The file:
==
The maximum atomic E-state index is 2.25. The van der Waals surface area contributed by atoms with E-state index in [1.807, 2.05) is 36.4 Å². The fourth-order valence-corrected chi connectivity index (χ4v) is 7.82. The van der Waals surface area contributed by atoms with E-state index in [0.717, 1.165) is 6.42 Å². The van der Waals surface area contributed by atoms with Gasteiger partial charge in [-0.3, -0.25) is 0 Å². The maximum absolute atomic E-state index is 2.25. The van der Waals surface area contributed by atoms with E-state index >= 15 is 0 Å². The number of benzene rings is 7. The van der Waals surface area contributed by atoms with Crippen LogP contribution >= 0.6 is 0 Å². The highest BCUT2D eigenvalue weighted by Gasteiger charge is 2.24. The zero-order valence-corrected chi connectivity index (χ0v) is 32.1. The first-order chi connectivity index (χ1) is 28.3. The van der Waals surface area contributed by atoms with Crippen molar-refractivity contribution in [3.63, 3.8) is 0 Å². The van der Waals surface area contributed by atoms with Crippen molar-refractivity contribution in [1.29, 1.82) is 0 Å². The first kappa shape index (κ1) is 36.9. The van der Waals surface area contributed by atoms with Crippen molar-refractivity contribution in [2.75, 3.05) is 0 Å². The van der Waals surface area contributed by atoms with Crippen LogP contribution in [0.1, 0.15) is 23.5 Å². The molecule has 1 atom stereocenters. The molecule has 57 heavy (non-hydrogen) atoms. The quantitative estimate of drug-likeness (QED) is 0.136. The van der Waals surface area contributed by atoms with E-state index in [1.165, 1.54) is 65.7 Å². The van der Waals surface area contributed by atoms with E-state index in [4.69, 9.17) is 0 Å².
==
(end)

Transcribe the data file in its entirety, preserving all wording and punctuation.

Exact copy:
The maximum atomic E-state index is 2.25. The van der Waals surface area contributed by atoms with E-state index in [1.807, 2.05) is 36.4 Å². The fourth-order valence-corrected chi connectivity index (χ4v) is 7.82. The van der Waals surface area contributed by atoms with E-state index in [0.717, 1.165) is 6.42 Å². The van der Waals surface area contributed by atoms with Gasteiger partial charge in [-0.3, -0.25) is 0 Å². The maximum absolute atomic E-state index is 2.25. The van der Waals surface area contributed by atoms with E-state index >= 15 is 0 Å². The number of benzene rings is 7. The van der Waals surface area contributed by atoms with Crippen LogP contribution >= 0.6 is 0 Å². The highest BCUT2D eigenvalue weighted by Gasteiger charge is 2.24. The zero-order valence-corrected chi connectivity index (χ0v) is 32.1. The first-order chi connectivity index (χ1) is 28.3. The van der Waals surface area contributed by atoms with Crippen molar-refractivity contribution in [3.63, 3.8) is 0 Å². The van der Waals surface area contributed by atoms with Crippen molar-refractivity contribution in [1.29, 1.82) is 0 Å². The first kappa shape index (κ1) is 36.9. The van der Waals surface area contributed by atoms with Crippen molar-refractivity contribution in [2.75, 3.05) is 0 Å². The van der Waals surface area contributed by atoms with Crippen LogP contribution in [0.1, 0.15) is 23.5 Å². The molecule has 1 atom stereocenters. The molecule has 57 heavy (non-hydrogen) atoms. The quantitative estimate of drug-likeness (QED) is 0.136. The van der Waals surface area contributed by atoms with E-state index in [1.165, 1.54) is 65.7 Å². The van der Waals surface area contributed by atoms with E-state index in [4.69, 9.17) is 0 Å².